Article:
of a temperate climate in the northern hemisphere. The
conditions at the location of the proposed building will
always have to be ascertained from specific information on
the locality. A similar situation is to be seen in the section on
roads, where the illustrations show traffic driving on the
right-hand side of the road. Again, local conditions must be
taken into consideration for each individual case.
The terminology and style ofthe text is UK English and this
clearly will need to be taken into account by readers accus-
tomed to American English. These readers will need to be
aware that, for example, 'lift' has been used in place of
'elevator' and 'ground floor' is used instead of 'first floor'
(and 'first floor' for 'second', etc.).
The data and examples included in the text are drawn from
a wide range of sources and as a result a combination of
conventions is used throughout for dimensions. The mea-
surements shown are all metric but a mixture of metres,
centimetres and millimetres is used and they are in the main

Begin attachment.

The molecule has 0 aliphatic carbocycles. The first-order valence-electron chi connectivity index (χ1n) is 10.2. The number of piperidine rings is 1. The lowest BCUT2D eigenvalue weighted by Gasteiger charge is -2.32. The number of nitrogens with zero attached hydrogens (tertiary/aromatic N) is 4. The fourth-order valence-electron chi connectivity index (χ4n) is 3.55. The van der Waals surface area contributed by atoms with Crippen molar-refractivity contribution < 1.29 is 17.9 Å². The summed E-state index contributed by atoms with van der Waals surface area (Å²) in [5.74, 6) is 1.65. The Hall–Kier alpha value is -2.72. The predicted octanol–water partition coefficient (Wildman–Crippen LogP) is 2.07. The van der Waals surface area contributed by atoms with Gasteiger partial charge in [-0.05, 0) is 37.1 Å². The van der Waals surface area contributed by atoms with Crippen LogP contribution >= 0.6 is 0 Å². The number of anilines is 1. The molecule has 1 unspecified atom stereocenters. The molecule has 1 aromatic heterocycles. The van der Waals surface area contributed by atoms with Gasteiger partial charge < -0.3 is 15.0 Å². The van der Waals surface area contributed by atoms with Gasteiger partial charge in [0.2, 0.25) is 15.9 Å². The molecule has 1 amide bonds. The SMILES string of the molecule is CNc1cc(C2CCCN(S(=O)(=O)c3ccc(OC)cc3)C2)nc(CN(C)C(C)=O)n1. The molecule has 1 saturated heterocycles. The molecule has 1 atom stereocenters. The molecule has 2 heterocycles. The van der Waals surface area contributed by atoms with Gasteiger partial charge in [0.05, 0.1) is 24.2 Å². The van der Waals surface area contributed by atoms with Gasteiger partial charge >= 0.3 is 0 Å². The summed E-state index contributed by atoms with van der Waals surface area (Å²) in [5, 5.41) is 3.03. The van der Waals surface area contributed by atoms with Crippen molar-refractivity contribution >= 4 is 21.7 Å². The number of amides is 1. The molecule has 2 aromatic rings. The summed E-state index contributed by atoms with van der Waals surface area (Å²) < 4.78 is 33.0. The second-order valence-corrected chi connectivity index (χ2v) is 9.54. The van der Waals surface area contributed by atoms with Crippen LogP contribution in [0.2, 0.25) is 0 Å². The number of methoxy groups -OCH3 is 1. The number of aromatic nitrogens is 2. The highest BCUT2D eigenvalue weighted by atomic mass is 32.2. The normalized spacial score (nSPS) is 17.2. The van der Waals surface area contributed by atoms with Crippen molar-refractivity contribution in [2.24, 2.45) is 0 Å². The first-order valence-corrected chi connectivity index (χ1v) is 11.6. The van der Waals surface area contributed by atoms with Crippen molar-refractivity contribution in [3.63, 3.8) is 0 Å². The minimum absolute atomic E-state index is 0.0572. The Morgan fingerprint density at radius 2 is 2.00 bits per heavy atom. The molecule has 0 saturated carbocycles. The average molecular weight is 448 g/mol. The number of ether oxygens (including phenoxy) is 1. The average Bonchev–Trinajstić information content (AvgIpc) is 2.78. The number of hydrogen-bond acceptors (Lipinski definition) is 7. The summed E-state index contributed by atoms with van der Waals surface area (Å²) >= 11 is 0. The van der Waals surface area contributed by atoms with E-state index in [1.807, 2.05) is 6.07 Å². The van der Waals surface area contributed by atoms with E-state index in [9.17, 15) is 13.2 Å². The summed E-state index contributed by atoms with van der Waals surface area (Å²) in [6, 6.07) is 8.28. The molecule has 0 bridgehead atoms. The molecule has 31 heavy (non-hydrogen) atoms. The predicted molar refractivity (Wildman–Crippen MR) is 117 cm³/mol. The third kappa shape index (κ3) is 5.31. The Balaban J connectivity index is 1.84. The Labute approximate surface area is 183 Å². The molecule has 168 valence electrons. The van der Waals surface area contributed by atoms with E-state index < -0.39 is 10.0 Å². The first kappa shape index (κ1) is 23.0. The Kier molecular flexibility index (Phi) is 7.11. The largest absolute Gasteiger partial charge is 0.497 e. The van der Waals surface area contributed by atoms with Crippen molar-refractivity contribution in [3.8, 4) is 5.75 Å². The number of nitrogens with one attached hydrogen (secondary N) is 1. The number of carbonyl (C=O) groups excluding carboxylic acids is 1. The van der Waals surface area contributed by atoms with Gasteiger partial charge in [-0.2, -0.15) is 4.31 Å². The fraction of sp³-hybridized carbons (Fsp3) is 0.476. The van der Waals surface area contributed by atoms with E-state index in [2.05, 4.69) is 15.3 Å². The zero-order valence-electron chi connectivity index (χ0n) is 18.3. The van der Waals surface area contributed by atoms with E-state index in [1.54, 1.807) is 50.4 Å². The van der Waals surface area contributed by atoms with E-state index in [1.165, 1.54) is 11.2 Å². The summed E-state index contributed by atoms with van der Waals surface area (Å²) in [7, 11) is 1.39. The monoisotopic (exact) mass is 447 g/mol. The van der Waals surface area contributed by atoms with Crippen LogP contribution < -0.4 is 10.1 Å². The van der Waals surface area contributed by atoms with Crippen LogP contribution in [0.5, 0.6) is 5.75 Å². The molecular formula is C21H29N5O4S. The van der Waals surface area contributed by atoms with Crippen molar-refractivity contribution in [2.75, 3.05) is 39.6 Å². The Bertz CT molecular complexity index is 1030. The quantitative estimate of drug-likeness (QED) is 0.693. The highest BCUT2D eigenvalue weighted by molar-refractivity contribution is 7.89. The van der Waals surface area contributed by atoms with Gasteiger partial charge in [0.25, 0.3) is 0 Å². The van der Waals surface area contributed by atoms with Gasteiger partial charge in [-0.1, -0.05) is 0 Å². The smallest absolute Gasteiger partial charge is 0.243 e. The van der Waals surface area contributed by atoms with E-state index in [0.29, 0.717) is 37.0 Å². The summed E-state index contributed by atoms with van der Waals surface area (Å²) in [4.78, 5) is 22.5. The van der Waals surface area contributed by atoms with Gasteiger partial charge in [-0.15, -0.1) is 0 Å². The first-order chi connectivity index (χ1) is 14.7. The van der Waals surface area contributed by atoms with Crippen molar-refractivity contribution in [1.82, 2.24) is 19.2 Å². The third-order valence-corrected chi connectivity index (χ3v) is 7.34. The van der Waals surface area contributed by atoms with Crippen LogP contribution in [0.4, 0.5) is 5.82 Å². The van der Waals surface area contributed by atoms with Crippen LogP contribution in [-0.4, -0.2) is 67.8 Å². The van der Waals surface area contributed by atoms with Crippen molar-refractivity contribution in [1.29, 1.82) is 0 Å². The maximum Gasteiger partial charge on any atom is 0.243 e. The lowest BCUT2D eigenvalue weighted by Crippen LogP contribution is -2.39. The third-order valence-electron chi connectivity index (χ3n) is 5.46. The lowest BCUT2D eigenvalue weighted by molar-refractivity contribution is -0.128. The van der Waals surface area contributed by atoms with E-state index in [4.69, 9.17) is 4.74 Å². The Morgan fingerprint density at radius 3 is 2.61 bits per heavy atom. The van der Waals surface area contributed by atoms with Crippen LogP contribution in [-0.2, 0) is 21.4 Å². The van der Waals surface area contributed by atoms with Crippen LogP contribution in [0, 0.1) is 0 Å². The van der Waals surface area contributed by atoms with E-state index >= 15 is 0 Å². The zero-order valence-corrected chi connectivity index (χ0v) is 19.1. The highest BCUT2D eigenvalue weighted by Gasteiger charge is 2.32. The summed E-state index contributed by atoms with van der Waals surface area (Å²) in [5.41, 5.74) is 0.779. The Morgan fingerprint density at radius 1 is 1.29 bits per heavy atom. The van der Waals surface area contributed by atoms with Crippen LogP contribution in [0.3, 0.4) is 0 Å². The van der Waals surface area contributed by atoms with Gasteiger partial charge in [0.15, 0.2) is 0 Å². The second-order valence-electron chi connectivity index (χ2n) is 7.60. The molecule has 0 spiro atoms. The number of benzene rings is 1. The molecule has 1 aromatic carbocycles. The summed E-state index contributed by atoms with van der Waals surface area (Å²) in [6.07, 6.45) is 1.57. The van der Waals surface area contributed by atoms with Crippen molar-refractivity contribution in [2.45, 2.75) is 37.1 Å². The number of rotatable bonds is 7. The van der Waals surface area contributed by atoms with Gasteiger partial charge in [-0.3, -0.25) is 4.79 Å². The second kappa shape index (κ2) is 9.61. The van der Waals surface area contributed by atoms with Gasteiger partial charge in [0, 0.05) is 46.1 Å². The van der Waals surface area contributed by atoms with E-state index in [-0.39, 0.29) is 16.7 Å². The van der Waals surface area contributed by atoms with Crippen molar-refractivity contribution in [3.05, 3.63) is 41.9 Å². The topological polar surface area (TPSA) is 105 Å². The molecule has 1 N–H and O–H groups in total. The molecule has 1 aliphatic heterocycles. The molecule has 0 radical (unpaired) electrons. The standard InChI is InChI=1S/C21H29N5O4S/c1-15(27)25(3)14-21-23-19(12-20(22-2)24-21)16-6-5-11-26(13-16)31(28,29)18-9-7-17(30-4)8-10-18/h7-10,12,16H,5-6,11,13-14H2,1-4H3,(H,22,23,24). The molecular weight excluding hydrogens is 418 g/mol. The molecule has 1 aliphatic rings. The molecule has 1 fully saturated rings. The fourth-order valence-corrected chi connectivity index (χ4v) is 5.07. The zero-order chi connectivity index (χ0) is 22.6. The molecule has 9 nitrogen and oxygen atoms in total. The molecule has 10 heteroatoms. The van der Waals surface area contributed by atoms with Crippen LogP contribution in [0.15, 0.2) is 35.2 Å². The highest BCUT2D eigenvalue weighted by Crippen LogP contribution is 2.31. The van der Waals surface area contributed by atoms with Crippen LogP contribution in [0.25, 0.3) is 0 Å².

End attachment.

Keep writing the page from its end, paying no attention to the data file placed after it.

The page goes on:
not identified.
Readers will also find some superscript numbers asso-
ciated with the measurements. Where these appear by
dimensions in metres with centimetres, for instance, they
represent the additional millimetre component of the mea-
sure (e.g. 1.26
denotes 1 m, 26 em, 5 mm). Anybody familiar
with the metric system will not find this troublesome and
those people who are less comfortable with metric units can
use the Conversion Tables given on pages 611 to 627 to
clarify any ambiguities.
The plans and diagrams of buildings do not have scales as
the purpose here is to show the general layout and express
relationships between different spaces, making exact scaling
unnecessary. However, all relevant dimensions are given on
the detailed drawings and diagrams of installations, to assist
in the design of specific spaces and constructions.
The Publishers wish to thank, in particular, Dr Bousmaha
Baiche, of the Postgraduate Research School, School of
Architecture, Oxford Brookes University, for his enormous
efforts and patience in overseeing the final English language
edition. They would also like to thank his colleague, Dr
Nicholas Walliman, also of the Postgraduate Research
School, for his valuable contribution on questions of content
and terminology.
The Publishers are also especially grateful to Paul Stringer